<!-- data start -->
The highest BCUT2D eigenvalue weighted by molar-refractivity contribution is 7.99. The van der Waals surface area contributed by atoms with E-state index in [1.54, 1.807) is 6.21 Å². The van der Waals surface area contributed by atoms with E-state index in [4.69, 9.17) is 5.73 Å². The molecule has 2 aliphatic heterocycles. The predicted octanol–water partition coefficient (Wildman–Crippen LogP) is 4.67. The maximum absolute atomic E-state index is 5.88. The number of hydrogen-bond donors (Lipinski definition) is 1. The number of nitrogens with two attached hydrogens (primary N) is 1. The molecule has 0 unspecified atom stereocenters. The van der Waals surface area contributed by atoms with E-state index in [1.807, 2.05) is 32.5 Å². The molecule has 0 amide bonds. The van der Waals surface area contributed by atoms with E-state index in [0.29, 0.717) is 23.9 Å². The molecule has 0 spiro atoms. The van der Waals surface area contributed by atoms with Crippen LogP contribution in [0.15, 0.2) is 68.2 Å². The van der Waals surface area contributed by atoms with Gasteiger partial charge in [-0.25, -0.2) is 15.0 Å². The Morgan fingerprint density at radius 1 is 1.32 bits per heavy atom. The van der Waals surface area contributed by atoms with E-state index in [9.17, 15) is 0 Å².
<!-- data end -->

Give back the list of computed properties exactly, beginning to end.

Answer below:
The highest BCUT2D eigenvalue weighted by molar-refractivity contribution is 7.99. The van der Waals surface area contributed by atoms with E-state index in [1.54, 1.807) is 6.21 Å². The van der Waals surface area contributed by atoms with E-state index in [4.69, 9.17) is 5.73 Å². The molecule has 2 aliphatic heterocycles. The predicted octanol–water partition coefficient (Wildman–Crippen LogP) is 4.67. The maximum absolute atomic E-state index is 5.88. The number of hydrogen-bond donors (Lipinski definition) is 1. The number of nitrogens with two attached hydrogens (primary N) is 1. The molecule has 0 unspecified atom stereocenters. The van der Waals surface area contributed by atoms with E-state index in [1.807, 2.05) is 32.5 Å². The molecule has 0 amide bonds. The van der Waals surface area contributed by atoms with E-state index in [0.29, 0.717) is 23.9 Å². The molecule has 0 spiro atoms. The van der Waals surface area contributed by atoms with Crippen LogP contribution in [0.15, 0.2) is 68.2 Å². The van der Waals surface area contributed by atoms with Gasteiger partial charge in [-0.25, -0.2) is 15.0 Å². The Morgan fingerprint density at radius 1 is 1.32 bits per heavy atom. The van der Waals surface area contributed by atoms with E-state index in [9.17, 15) is 0 Å².